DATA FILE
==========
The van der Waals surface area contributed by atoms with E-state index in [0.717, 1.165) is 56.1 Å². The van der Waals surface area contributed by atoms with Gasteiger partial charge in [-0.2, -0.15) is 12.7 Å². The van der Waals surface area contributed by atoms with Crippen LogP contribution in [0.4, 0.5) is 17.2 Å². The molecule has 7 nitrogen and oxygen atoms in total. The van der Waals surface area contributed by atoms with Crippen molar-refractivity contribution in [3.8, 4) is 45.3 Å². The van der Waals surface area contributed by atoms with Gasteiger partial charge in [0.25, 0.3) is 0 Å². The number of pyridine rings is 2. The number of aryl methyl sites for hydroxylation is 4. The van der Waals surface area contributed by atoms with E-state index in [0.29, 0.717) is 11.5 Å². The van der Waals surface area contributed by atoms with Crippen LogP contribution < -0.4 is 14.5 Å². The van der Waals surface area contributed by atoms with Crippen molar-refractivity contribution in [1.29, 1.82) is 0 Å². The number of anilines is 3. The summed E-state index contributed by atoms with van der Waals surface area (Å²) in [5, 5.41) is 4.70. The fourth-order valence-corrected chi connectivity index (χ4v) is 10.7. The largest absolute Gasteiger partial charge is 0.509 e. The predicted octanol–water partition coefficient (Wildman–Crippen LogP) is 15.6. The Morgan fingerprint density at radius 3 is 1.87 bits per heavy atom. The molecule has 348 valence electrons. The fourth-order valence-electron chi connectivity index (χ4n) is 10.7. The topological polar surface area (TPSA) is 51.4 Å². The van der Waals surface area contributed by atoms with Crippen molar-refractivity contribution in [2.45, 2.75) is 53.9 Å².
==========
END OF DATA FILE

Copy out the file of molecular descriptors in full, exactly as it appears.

The van der Waals surface area contributed by atoms with E-state index in [0.717, 1.165) is 56.1 Å². The van der Waals surface area contributed by atoms with Gasteiger partial charge in [-0.2, -0.15) is 12.7 Å². The van der Waals surface area contributed by atoms with Crippen LogP contribution in [0.4, 0.5) is 17.2 Å². The molecule has 7 nitrogen and oxygen atoms in total. The van der Waals surface area contributed by atoms with Crippen molar-refractivity contribution in [3.8, 4) is 45.3 Å². The van der Waals surface area contributed by atoms with Gasteiger partial charge in [0.25, 0.3) is 0 Å². The number of pyridine rings is 2. The number of aryl methyl sites for hydroxylation is 4. The van der Waals surface area contributed by atoms with E-state index in [0.29, 0.717) is 11.5 Å². The van der Waals surface area contributed by atoms with Crippen LogP contribution < -0.4 is 14.5 Å². The van der Waals surface area contributed by atoms with Crippen molar-refractivity contribution in [1.29, 1.82) is 0 Å². The number of anilines is 3. The summed E-state index contributed by atoms with van der Waals surface area (Å²) in [5, 5.41) is 4.70. The fourth-order valence-corrected chi connectivity index (χ4v) is 10.7. The largest absolute Gasteiger partial charge is 0.509 e. The predicted octanol–water partition coefficient (Wildman–Crippen LogP) is 15.6. The Morgan fingerprint density at radius 3 is 1.87 bits per heavy atom. The molecule has 348 valence electrons. The fourth-order valence-electron chi connectivity index (χ4n) is 10.7. The topological polar surface area (TPSA) is 51.4 Å². The van der Waals surface area contributed by atoms with Crippen molar-refractivity contribution in [2.45, 2.75) is 53.9 Å².